The house now contains a residence, antique shop and bed and breakfast. Highlights are corner fireplaces, canopy beds, 25 foot kitchen with a working walk-in fireplace, tavern bar and marble bathroom with antique pull-chain water closet. Rooms have been restored to their original colors and decorated to the period. The main hall has been hand-painted in the style of Rufus Porter, an itinerant artist who painted primitive murals from 1825 to 1845. Tour visitors can also view signatures on the walls from the 1800s and excavated artifacts that were probably used by the Steckel family.

The first floor will be open for the tour, as well as the master bedroom and dressing room on the second floor.

Old Stone Farmhouse Built By Mattaeus Alleman, 1780


This old stone farmhouse was built by Mattaeus Alleman around the year 1780 as a store and home for his big family. The roof dentil trim, the exterior symmetry and the interior ceiling height are typical of homes built in this time period. Over its 225 years, this great old lady has acquired quite a reputation. According to Jacobsburg, by Charles Sandwick Sr., she was known as the Asylum because temporary haven was given to young couples dismissed from the Nazareth Moravian Church for dating without consent. In 1815, the Asylum became the permanent home to a brother-in-law of the builder when his daughter became pregnant out of wedlock, requiring them to leave Nazareth. Since the baby was born and raised here, the Asylum has also been known as a Home for Wayward Girls.

There are four working fireplaces – the original cooking fireplace in the basement, fireplaces in the dining room and living room and one in a bedroom. The floors, for the most part, are the original random width plank floors. Note the original staircase – its construction is typical of the late 1700s and early 1800s.

The home was purchased in 2006 after it was listed on the Internet. The homeowners fell in love with the house, while also appreciating the fact that it had air-conditioning and some land. They have fulfilled a long time dream by creating a winery. Besides planting grape vines, the homeowners have made plumbing repairs, air-conditioning and heat pump installations, furnace work and well/water pump repairs.

Stone Home Built In The 1800s

daransky1This beautiful stone home was built in the 1800s and its four plus acres sold in 1862 for $1. The earliest deed doesn’t mention the house or dwelling but does mention a tenement. We believe the original owners initially lived in the basement since it contains a walk-in fireplace. One of the original deeds is under glass in the kitchen.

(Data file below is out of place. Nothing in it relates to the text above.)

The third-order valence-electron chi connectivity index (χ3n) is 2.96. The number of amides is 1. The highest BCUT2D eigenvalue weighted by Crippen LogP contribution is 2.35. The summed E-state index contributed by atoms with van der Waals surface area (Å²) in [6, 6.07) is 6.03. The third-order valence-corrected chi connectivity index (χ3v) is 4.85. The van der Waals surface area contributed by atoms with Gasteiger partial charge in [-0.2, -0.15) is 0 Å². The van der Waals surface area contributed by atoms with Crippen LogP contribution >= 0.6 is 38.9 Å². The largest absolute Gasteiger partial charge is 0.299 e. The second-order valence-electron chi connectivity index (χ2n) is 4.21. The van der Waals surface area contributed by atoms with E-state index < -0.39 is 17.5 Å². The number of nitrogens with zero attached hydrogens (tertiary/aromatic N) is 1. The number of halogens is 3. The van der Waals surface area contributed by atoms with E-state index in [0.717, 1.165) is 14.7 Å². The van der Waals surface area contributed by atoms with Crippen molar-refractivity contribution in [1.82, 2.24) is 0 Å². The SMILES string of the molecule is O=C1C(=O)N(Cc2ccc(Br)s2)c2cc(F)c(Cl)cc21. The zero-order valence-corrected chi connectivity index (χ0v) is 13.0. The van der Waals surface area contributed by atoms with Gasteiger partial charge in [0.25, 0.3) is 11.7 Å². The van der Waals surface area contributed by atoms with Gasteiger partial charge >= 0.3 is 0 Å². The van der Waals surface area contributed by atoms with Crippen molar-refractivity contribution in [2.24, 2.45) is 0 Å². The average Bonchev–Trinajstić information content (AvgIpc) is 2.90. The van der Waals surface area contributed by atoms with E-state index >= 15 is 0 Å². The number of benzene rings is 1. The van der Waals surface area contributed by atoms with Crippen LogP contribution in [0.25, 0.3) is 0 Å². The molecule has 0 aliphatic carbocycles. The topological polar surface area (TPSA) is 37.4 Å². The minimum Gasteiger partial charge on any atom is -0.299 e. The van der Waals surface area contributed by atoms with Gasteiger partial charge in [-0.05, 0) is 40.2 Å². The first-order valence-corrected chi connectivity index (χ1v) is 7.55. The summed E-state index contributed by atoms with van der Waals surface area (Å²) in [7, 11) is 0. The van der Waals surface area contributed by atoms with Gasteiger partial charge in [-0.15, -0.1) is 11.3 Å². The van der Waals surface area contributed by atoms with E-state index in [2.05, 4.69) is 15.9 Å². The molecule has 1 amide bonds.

As years passed, the house fell into disrepair. The previous owners accomplished a major restoration between 1988 and 1991. The stucco was removed, the stones re-pointed, the roof re-slated, the kitchen gutted and redone, a walk-in fireplace removed to give access to the great room and the large barn and smoke-house restored. There are pictures in each room of the renovations.

This home has been known for its lovely gardens and at one time was called Wiota Gardens. The previous owners continued gardening and the present homeowner, with his love for gardening, does also.

Take note of the original pine floors and some original door hardware. The huge walk-in fireplace in the small sitting room still works and, if you look into it, you will see the wear of many fires. The property still has its original summer kitchen with its walk-in fireplace/meat smoker.

In 2012 when the present homeowners viewed the home, they were not sure if they wanted to move. They had criteria that had to be met – no cupboards on the wall, large work kitchen, commercial cooking stove, screened in porch and a screen door that slammed. All the criteria were met and they purchased the property. The entire first floor of this house, the summer kitchen and the grounds will be open to view.

The Governor Wolf Historical Society’s 36th Annual Christmas House Tour takes place this Saturday, December 3 from 10 a.m. until 4 p.m. Each home on the tour is over 100 years old. Tickets are $20 if purchased in advance, or $25 if purchased the day of the tour. Tickets may be purchased in advance at the following locations:

doorBath Drug, 310 S. Walnut St., Bath

S. Seem Antiques & Artisans, 100 S. Chestnut St., Bath

Miller Supply Ace Hardware, Rt. 329 and Savage Rd., Northampton

Curt’s Cyclery, 182 Bath Pike, Nazareth

Snow Goose Gallery, 470 Main St., Bethlehem